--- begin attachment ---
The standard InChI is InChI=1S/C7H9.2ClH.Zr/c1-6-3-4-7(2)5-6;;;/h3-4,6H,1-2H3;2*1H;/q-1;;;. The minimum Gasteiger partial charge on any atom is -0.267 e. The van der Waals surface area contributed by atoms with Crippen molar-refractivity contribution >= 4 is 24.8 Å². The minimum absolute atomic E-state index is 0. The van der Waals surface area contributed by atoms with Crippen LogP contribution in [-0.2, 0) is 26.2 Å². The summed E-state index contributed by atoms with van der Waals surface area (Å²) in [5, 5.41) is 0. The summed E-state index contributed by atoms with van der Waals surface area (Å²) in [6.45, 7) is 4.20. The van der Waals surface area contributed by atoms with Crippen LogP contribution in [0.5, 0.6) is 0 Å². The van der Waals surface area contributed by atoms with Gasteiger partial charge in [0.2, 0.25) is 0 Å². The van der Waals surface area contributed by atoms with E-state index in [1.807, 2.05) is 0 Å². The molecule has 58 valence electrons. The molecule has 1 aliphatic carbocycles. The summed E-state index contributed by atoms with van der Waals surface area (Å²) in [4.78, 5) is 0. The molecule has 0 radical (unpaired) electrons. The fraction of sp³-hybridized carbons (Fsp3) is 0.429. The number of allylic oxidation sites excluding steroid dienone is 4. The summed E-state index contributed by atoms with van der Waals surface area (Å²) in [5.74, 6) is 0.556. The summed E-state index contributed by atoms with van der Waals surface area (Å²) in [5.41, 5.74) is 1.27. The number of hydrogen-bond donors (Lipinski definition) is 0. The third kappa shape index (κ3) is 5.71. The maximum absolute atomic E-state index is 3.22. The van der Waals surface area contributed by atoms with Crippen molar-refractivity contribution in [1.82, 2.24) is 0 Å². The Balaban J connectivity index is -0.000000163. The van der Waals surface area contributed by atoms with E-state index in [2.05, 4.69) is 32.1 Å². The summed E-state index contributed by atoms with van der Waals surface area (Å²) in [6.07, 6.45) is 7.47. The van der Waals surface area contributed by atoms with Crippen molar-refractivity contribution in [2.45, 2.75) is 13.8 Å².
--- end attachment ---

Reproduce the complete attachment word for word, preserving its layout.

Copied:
The standard InChI is InChI=1S/C7H9.2ClH.Zr/c1-6-3-4-7(2)5-6;;;/h3-4,6H,1-2H3;2*1H;/q-1;;;. The minimum Gasteiger partial charge on any atom is -0.267 e. The van der Waals surface area contributed by atoms with Crippen molar-refractivity contribution >= 4 is 24.8 Å². The minimum absolute atomic E-state index is 0. The van der Waals surface area contributed by atoms with Crippen LogP contribution in [-0.2, 0) is 26.2 Å². The summed E-state index contributed by atoms with van der Waals surface area (Å²) in [5, 5.41) is 0. The summed E-state index contributed by atoms with van der Waals surface area (Å²) in [6.45, 7) is 4.20. The van der Waals surface area contributed by atoms with Crippen LogP contribution in [0.5, 0.6) is 0 Å². The van der Waals surface area contributed by atoms with Gasteiger partial charge in [0.2, 0.25) is 0 Å². The van der Waals surface area contributed by atoms with E-state index in [1.807, 2.05) is 0 Å². The molecule has 58 valence electrons. The molecule has 1 aliphatic carbocycles. The summed E-state index contributed by atoms with van der Waals surface area (Å²) in [4.78, 5) is 0. The molecule has 0 radical (unpaired) electrons. The fraction of sp³-hybridized carbons (Fsp3) is 0.429. The number of allylic oxidation sites excluding steroid dienone is 4. The summed E-state index contributed by atoms with van der Waals surface area (Å²) in [5.74, 6) is 0.556. The summed E-state index contributed by atoms with van der Waals surface area (Å²) in [5.41, 5.74) is 1.27. The number of hydrogen-bond donors (Lipinski definition) is 0. The third kappa shape index (κ3) is 5.71. The maximum absolute atomic E-state index is 3.22. The van der Waals surface area contributed by atoms with Crippen molar-refractivity contribution in [1.82, 2.24) is 0 Å². The Balaban J connectivity index is -0.000000163. The van der Waals surface area contributed by atoms with E-state index in [2.05, 4.69) is 32.1 Å². The summed E-state index contributed by atoms with van der Waals surface area (Å²) in [6.07, 6.45) is 7.47. The van der Waals surface area contributed by atoms with Crippen molar-refractivity contribution in [2.45, 2.75) is 13.8 Å².